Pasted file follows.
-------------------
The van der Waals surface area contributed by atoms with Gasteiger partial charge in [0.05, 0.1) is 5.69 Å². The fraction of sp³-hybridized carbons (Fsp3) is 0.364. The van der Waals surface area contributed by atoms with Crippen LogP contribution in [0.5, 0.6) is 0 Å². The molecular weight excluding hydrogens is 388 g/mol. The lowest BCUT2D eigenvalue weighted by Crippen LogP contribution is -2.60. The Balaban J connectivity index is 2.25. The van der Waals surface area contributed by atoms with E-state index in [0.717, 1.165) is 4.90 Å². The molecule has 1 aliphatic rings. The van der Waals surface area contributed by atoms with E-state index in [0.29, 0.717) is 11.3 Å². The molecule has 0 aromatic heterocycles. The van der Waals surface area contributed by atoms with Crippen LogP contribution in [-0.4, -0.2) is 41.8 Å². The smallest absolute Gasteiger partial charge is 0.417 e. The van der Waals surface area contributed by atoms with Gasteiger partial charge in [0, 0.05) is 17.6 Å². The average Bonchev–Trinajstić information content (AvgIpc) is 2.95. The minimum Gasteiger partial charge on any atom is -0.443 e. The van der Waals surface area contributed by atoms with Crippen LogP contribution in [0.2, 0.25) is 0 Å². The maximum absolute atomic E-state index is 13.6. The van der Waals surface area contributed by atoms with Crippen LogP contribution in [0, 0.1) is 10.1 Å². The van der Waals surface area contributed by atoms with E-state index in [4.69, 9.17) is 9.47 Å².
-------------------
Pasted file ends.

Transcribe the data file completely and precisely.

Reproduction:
The van der Waals surface area contributed by atoms with Gasteiger partial charge in [0.05, 0.1) is 5.69 Å². The fraction of sp³-hybridized carbons (Fsp3) is 0.364. The van der Waals surface area contributed by atoms with Crippen LogP contribution in [0.5, 0.6) is 0 Å². The molecular weight excluding hydrogens is 388 g/mol. The lowest BCUT2D eigenvalue weighted by Crippen LogP contribution is -2.60. The Balaban J connectivity index is 2.25. The van der Waals surface area contributed by atoms with E-state index in [0.717, 1.165) is 4.90 Å². The molecule has 1 aliphatic rings. The van der Waals surface area contributed by atoms with E-state index in [0.29, 0.717) is 11.3 Å². The molecule has 0 aromatic heterocycles. The van der Waals surface area contributed by atoms with Crippen LogP contribution in [-0.4, -0.2) is 41.8 Å². The smallest absolute Gasteiger partial charge is 0.417 e. The van der Waals surface area contributed by atoms with Gasteiger partial charge in [0, 0.05) is 17.6 Å². The average Bonchev–Trinajstić information content (AvgIpc) is 2.95. The minimum Gasteiger partial charge on any atom is -0.443 e. The van der Waals surface area contributed by atoms with Crippen LogP contribution in [0.2, 0.25) is 0 Å². The maximum absolute atomic E-state index is 13.6. The van der Waals surface area contributed by atoms with Crippen LogP contribution in [0, 0.1) is 10.1 Å². The van der Waals surface area contributed by atoms with E-state index in [4.69, 9.17) is 9.47 Å².